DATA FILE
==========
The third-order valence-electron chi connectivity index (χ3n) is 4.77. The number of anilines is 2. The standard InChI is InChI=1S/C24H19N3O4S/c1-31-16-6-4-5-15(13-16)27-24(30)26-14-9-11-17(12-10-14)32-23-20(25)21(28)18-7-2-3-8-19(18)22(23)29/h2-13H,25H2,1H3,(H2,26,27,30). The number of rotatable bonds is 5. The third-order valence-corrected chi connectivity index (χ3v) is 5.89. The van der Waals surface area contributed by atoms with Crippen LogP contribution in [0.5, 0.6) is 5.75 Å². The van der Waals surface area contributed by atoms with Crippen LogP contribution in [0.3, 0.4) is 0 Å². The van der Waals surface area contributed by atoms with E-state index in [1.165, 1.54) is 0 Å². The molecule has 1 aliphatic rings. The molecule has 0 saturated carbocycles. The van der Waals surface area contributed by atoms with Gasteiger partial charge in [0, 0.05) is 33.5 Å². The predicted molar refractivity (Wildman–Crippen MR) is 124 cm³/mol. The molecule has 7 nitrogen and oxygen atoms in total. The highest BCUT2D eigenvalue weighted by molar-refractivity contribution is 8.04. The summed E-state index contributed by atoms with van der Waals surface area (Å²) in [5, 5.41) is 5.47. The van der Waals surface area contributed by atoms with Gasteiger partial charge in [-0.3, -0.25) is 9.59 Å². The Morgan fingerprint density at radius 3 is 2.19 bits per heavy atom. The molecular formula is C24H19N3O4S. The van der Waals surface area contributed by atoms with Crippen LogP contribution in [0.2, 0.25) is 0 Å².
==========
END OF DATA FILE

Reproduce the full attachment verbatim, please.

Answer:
The third-order valence-electron chi connectivity index (χ3n) is 4.77. The number of anilines is 2. The standard InChI is InChI=1S/C24H19N3O4S/c1-31-16-6-4-5-15(13-16)27-24(30)26-14-9-11-17(12-10-14)32-23-20(25)21(28)18-7-2-3-8-19(18)22(23)29/h2-13H,25H2,1H3,(H2,26,27,30). The number of rotatable bonds is 5. The third-order valence-corrected chi connectivity index (χ3v) is 5.89. The van der Waals surface area contributed by atoms with Crippen LogP contribution in [0.5, 0.6) is 5.75 Å². The van der Waals surface area contributed by atoms with Crippen LogP contribution in [0.3, 0.4) is 0 Å². The van der Waals surface area contributed by atoms with E-state index in [1.165, 1.54) is 0 Å². The molecule has 1 aliphatic rings. The molecule has 0 saturated carbocycles. The van der Waals surface area contributed by atoms with Gasteiger partial charge in [0, 0.05) is 33.5 Å². The predicted molar refractivity (Wildman–Crippen MR) is 124 cm³/mol. The molecule has 7 nitrogen and oxygen atoms in total. The highest BCUT2D eigenvalue weighted by molar-refractivity contribution is 8.04. The summed E-state index contributed by atoms with van der Waals surface area (Å²) in [5, 5.41) is 5.47. The van der Waals surface area contributed by atoms with Gasteiger partial charge in [-0.3, -0.25) is 9.59 Å². The Morgan fingerprint density at radius 3 is 2.19 bits per heavy atom. The molecular formula is C24H19N3O4S. The van der Waals surface area contributed by atoms with Crippen LogP contribution in [0.2, 0.25) is 0 Å².